Employees cost a lot more than just their salary. At a minimum, you’ll also have to pay employer taxes (roughly 8% for salaries under $140,000), insurance, benefits, additional software seats, training, and hiring costs. You might also need new desks/computers (or a work-from-home stipend), larger office space, managers (depending on how many employees you have and are hiring). Then, there’s the nonmonetary costs of getting them up to speed and working at full capacity (which isn’t actually 40hrs of client work a week. Don’t assume that’s what a new employee is worth. But that’s a conversation for another day). Do the math on the total cost of a new employee and make sure your bottom line (and cash flow) can handle it.


Alternatives to hiring:

Depending on what’s causing your growth and overwhelm, there’s plenty of ways to deal with it that don’t involve hiring and may even have a better return on investment than hiring. Consider these before you start looking for new employees or contractors.

Raising prices: ‘You should raise your prices’ is one of the most common bits of internet business advice. But, there is some truth to it. If you’re overwhelmed with client work and closing every single deal, your prices may not be high enough. You should be getting someee pushback on your prices and proposals. How much pushback is up to you. But, if you hear complaints less than 10% of the time, your pricing is probably too low. On the other hand, if you hear complaints more than 50% of the time, your prices may be too high, the value you provide isn’t obvious enough, or you may be attracting the wrong potential clients.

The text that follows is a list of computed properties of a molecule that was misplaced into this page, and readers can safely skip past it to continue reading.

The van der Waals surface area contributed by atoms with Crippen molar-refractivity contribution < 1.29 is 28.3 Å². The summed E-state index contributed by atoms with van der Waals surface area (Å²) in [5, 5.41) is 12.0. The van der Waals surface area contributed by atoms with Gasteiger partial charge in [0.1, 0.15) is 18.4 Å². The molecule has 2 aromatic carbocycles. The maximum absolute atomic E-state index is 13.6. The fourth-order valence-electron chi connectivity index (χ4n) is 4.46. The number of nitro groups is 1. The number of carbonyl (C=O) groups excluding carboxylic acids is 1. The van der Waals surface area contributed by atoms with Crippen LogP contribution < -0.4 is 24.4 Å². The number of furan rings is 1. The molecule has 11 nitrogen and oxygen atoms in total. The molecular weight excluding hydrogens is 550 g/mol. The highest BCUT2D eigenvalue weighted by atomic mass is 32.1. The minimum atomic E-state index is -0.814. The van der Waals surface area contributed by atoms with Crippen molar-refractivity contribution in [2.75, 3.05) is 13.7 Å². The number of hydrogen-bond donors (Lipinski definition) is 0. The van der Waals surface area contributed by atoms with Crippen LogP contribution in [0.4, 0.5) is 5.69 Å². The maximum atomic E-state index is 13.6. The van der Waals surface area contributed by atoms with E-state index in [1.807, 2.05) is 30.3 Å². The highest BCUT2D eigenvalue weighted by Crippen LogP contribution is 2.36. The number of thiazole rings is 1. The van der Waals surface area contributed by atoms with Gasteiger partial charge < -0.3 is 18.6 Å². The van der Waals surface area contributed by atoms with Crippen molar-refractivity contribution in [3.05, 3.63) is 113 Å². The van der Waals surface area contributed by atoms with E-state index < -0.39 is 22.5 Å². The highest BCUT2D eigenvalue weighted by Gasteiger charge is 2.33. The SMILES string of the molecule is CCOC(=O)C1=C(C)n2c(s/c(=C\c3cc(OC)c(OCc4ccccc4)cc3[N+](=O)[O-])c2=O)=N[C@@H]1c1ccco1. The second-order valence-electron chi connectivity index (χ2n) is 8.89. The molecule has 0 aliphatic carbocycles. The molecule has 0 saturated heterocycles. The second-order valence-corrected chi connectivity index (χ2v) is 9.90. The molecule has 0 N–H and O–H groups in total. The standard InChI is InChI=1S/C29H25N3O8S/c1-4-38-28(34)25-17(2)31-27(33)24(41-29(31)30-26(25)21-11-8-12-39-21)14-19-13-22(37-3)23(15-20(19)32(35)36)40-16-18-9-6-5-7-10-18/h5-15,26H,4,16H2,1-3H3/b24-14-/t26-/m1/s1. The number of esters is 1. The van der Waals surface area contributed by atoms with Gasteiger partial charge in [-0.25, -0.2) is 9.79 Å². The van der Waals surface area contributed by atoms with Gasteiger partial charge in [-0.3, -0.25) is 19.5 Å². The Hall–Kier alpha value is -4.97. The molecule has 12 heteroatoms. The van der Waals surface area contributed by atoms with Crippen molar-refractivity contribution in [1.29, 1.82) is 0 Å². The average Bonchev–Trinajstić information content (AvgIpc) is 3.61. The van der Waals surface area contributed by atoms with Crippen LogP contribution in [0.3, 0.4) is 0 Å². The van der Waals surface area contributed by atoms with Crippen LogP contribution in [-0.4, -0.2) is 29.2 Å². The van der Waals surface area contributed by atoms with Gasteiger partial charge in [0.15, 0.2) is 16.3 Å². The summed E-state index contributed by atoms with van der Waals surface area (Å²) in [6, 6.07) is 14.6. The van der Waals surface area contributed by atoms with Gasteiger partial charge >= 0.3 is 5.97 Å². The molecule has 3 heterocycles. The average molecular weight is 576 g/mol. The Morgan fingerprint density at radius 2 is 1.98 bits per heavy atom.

Start a waitlist: Waitlists aren’t for everyone. But, they work for in-demand consultants and small boutique agencies with strong reputations. If your prices are already higher than your peers and you’re still easily closing deals, consider adding a waitlist instead of outright turning down new work. Waitlists can also help you avoid peaks and valleys in your workload which are dangerous for cash flow.

Firing bad clients: Overwhelm isn’t always caused by an abundance of good client work. Sometimes, it’s caused by too much bad client work and stress on your plate. And, bringing on new employees won’t fix that problem. The extra stress and low margins will still be there. Rank your client list, check your project profitability, then prune some of the more stressful and low-profit clients.

Fixing bottlenecks and bad processes: Bottlenecks and bad processes slow down client work. And, the slower you get projects done, the more they start piling up. In these situations, you might not need more employee capacity, but better overall efficiency. Ask your employees what’s holding them back from getting work done (in a helpful leader way and not an overbearing boss way). Better project management, easier client communication, or just empowering them to make decisions that’re usually made by you (or another manager) can speed up how quickly work gets out the door.


Action Item:


Spend some time thinking about your bottlenecks. Where are you wasting time? How can you improve that?

💪 What we do at Resting Business Face 😤

🚀 Strategic Accounting 🚀 - In-the-trenches strategic and financial business advice and serious, candid conversations for small digital agencies (incl freelancers) for when you have the client work under control but need help with the business glue that holds it all together.